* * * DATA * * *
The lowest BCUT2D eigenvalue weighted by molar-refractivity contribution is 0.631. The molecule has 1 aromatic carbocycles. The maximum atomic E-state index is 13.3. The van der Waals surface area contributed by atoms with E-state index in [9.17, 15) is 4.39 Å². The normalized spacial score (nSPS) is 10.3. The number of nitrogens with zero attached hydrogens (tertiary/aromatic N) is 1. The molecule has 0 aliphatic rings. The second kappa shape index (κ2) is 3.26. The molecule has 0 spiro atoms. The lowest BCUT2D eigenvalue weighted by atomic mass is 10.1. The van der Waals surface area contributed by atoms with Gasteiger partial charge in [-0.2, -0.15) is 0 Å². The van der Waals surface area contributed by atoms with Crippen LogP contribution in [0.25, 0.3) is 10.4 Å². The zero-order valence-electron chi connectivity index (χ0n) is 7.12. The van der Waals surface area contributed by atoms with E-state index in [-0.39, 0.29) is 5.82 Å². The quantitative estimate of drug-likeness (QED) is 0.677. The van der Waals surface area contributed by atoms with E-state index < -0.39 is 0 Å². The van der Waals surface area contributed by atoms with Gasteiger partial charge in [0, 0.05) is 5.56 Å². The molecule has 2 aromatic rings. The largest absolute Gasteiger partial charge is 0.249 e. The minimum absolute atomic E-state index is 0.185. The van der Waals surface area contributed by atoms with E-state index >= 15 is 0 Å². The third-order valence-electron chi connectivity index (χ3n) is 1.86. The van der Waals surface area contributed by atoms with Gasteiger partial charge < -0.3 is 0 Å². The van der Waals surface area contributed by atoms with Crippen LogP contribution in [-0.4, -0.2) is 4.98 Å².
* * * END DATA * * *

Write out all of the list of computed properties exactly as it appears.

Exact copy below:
The lowest BCUT2D eigenvalue weighted by molar-refractivity contribution is 0.631. The molecule has 1 aromatic carbocycles. The maximum atomic E-state index is 13.3. The van der Waals surface area contributed by atoms with E-state index in [9.17, 15) is 4.39 Å². The normalized spacial score (nSPS) is 10.3. The number of nitrogens with zero attached hydrogens (tertiary/aromatic N) is 1. The molecule has 0 aliphatic rings. The second kappa shape index (κ2) is 3.26. The molecule has 0 spiro atoms. The lowest BCUT2D eigenvalue weighted by atomic mass is 10.1. The van der Waals surface area contributed by atoms with Gasteiger partial charge in [-0.2, -0.15) is 0 Å². The van der Waals surface area contributed by atoms with Crippen LogP contribution in [0.25, 0.3) is 10.4 Å². The zero-order valence-electron chi connectivity index (χ0n) is 7.12. The van der Waals surface area contributed by atoms with E-state index in [-0.39, 0.29) is 5.82 Å². The quantitative estimate of drug-likeness (QED) is 0.677. The van der Waals surface area contributed by atoms with E-state index < -0.39 is 0 Å². The van der Waals surface area contributed by atoms with Gasteiger partial charge in [0, 0.05) is 5.56 Å². The molecule has 2 aromatic rings. The largest absolute Gasteiger partial charge is 0.249 e. The minimum absolute atomic E-state index is 0.185. The van der Waals surface area contributed by atoms with E-state index >= 15 is 0 Å². The third-order valence-electron chi connectivity index (χ3n) is 1.86. The van der Waals surface area contributed by atoms with Gasteiger partial charge < -0.3 is 0 Å². The van der Waals surface area contributed by atoms with Crippen LogP contribution in [-0.4, -0.2) is 4.98 Å².